Facebook has invested a lot of its resources into making video a major part of the News Feed, but it’s now working to fix a loophole that’s frequently been exploited. In a post, Facebook confirmed that it’s cracking down on video clickbait posts that only feature a static loop of a still image or have a fake embedded play button.

These clickbait image videos often redirect users to third-party sites and, thanks to Facebook’s current emphasis on promoting video, can often gain sizable viewing and engagement numbers. As part of the new update, Facebook will demote these posts, which will have them appear lower in a user’s News Feed.

“Publishers that rely on these intentionally deceptive practices should expect the distribution of those clickbait stories to markedly decrease,” Facebook wrote. “Most Pages won’t see significant changes to their distribution in News Feed. But, as always, publishers should refer to our publishing best practices.”

While Facebook said instances of publishers abusing video tools have been relatively low, the social media network still wants to take an active approach against this clickbait to clean up the News Feed for users.

According to Facebook, it plans to use a variety of tools to detect whether posts are featuring real or fake videos. These include ways to determine if video posts feature motion or if they’re entirely made from static images. In addition, the update won’t affect ads, but ads that still feature fake play buttons or videos of still images will be penalized by Facebook.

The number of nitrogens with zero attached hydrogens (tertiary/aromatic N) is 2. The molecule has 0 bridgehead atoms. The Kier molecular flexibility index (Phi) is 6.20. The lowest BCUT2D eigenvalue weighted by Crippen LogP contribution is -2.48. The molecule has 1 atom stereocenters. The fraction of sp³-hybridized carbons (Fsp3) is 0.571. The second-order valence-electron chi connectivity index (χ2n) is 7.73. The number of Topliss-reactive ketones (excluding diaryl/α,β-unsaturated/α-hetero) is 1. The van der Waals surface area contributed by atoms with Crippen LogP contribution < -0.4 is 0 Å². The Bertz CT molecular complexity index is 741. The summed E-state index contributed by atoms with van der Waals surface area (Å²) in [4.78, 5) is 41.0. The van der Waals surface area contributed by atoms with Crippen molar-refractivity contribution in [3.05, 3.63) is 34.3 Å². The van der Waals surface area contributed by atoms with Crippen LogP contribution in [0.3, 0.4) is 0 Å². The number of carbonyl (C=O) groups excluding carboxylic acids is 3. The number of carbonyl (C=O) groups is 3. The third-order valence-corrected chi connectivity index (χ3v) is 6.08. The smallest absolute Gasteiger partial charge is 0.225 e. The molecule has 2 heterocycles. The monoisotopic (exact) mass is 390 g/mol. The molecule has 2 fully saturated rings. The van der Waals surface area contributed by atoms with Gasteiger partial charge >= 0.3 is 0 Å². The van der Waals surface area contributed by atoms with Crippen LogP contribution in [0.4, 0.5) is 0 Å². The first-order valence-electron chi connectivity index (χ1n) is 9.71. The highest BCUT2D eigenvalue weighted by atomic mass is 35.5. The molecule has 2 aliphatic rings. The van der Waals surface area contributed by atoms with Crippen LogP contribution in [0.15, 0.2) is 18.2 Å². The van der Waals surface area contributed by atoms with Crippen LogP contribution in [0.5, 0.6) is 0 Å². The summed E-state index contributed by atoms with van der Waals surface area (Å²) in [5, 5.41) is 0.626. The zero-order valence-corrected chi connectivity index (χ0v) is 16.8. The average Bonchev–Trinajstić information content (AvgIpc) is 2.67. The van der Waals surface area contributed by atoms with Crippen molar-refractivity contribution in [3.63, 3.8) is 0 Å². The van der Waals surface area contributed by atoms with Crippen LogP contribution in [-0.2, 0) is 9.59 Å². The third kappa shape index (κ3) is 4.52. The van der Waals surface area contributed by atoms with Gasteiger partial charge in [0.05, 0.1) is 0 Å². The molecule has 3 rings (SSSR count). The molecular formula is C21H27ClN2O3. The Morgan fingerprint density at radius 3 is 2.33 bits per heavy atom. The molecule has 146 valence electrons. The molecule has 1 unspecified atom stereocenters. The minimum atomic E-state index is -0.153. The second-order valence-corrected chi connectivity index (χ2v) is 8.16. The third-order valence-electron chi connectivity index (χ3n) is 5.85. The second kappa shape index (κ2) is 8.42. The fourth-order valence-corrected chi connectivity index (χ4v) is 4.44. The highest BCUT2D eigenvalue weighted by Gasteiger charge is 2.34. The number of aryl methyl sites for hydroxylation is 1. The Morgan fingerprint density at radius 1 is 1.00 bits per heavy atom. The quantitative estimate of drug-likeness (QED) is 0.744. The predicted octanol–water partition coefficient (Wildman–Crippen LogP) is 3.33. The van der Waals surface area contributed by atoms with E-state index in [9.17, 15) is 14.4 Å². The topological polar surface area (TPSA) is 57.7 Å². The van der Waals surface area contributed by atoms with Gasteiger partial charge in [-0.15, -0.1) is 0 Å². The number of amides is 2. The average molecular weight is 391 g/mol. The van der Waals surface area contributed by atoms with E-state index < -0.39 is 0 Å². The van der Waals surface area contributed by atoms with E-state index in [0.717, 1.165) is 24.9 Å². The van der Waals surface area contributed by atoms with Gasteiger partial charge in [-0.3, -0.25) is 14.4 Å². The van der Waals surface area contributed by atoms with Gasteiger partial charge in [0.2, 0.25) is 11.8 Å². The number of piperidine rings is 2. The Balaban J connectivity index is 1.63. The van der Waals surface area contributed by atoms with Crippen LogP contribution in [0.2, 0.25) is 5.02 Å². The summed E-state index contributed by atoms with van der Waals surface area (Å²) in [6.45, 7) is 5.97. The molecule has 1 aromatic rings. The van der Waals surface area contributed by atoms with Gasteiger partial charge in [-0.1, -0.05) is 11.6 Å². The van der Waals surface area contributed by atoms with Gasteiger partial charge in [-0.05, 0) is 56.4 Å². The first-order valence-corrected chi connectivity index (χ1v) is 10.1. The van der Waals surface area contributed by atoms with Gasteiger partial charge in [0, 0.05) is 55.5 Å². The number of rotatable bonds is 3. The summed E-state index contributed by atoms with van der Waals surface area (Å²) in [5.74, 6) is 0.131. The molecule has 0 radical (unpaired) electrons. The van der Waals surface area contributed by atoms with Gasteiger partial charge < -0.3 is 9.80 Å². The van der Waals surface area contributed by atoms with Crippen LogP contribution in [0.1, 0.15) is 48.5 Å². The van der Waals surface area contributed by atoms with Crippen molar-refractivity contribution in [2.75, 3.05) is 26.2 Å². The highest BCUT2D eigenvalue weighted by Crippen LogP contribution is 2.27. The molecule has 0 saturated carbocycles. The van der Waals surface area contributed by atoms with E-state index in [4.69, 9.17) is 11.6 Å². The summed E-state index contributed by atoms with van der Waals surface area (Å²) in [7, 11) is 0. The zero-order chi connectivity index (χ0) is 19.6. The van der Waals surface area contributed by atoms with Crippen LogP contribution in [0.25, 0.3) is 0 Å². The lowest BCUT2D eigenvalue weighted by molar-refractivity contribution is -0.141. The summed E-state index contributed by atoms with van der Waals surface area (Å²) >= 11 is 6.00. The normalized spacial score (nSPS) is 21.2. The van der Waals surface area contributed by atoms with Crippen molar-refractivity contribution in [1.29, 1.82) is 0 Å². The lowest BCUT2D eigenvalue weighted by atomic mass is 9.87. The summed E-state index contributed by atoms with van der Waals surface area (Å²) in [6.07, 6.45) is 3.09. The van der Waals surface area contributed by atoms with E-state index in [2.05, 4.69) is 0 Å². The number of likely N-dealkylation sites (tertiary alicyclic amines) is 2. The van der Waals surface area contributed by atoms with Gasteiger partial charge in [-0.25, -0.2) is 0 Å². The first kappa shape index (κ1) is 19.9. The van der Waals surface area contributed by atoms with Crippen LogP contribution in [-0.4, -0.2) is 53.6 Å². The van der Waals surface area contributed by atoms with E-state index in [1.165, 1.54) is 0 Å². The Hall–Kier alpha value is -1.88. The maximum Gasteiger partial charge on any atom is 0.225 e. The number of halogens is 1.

The update is the latest way that Facebook has tweaked and adjusted its News Feed in order to cut down on lower-quality posts. In a May update, Facebook detailed how it detects if links could potentially be clickbait through areas like analyzing if headlines left out vital information and were clickbait-like.

Facebook’s focus on video clickbait is also an unintended side effect of the social media network’s recent emphasis on video. In the past year, the company has released several News Feed tweaks and adjustments designed to make video a more prominent part of Facebook for mobile and desktop users. Earlier this month, Facebook also confirmed the launch of its Watch program, which’ll feature a slate of original programming for users to watch.